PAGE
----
Brown Sugar= Moister Cake?

Baking By Joppette Updated 20 Aug 2015 , 10:33pm by Norcalhiker

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Joppette Posted 20 Aug 2015 , 8:12pm
post #1 of 4

I'm making a scratch

spice cake for my son's wedding. Will brown sugar make the cake more moist, instead of white sugar?

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-K8memphis Posted 20 Aug 2015 , 9:30pm
post #2 of 4

yes a bit

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-K8memphis Posted 20 Aug 2015 , 10:00pm
post #3 of 4

but these ingredients are not always interchangeable either -- i have a brownie recipe that when i switch to b sugar i can make individual 'crater brownies' that have a big hole in there and it's a wonderful lush texture and you can fill the crater with a scoop of ice cream or whipped cream or whatever --

but for cake just depends on what you're doing it might be fine it might not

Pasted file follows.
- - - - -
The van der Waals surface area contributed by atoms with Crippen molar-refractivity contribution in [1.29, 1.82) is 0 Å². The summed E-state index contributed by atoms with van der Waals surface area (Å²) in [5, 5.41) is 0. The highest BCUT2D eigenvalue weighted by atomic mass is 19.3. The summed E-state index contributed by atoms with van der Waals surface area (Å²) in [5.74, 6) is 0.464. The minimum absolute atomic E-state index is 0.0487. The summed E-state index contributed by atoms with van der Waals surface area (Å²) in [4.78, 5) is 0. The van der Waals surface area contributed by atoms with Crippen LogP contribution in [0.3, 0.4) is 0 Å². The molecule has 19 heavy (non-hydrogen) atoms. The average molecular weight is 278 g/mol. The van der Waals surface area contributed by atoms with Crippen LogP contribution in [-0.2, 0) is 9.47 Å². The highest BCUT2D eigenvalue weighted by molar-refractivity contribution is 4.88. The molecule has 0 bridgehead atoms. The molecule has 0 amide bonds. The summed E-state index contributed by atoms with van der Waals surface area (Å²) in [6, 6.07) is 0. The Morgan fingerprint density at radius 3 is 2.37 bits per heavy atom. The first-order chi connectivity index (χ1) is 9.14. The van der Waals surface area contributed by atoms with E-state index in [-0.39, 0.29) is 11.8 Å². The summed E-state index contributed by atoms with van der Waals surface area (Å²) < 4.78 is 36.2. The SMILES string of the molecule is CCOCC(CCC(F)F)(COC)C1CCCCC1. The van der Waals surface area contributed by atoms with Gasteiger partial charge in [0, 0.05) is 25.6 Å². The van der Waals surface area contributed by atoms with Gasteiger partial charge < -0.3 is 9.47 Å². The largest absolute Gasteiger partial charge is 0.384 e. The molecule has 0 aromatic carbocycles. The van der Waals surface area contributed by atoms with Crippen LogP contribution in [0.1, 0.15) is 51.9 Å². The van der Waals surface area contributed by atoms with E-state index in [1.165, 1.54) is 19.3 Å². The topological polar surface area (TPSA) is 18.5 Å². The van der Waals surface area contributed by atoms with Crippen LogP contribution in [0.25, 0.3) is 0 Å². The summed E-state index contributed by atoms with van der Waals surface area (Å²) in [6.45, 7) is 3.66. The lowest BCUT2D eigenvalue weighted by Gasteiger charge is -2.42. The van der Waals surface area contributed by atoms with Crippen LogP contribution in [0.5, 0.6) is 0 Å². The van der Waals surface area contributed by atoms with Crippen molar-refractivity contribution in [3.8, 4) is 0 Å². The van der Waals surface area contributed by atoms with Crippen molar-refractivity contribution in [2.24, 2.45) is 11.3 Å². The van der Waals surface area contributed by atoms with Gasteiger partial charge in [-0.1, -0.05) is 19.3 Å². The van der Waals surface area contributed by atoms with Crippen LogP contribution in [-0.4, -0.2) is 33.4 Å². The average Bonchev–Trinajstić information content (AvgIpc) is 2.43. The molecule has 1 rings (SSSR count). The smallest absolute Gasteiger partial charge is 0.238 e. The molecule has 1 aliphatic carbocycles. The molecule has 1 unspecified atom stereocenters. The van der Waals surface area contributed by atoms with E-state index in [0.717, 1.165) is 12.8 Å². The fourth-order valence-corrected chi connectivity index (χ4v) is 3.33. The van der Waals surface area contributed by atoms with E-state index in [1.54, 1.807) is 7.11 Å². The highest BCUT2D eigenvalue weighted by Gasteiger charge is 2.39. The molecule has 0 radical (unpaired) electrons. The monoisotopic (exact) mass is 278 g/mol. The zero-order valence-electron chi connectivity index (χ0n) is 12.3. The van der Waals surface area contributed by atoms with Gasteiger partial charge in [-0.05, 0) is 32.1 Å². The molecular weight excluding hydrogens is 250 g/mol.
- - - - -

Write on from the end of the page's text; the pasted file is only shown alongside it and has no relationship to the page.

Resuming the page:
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Norcalhiker Posted 20 Aug 2015 , 10:33pm
post #4 of 4

Sugar is hydroscopic, it attracts water from the environment. Part of the role sugar place in baking is to attract water from the flour thereby preventing too much gluten from developing.  Substituting with brown sugar will produce a moister cake, but be aware of all the liquids in your recipe since it holds more moisture than white sugar. You don't want to undermine the cake's structure. 

Also, I would recommend pure cane sugar. While both are sucrose, sugar beet is a root (not to mention nearly all sugar beets are GMO); sugar cane is a grass. This means that there is a difference in the mineral and protein profile of the two plants.  That difference effects the way beet sugar bakes and cooks.  For instance, if you brûlée beet sugar, it barely caramelizes, where cane sugar will.
Since it's a spice cake, the change in color won't be an issue. I've been developing a almond cardamom cake with chai tea white chocolate ganache filling and mocha buttercream--the cake color looks lovely set against the ivory filling and mocha buttercream. 

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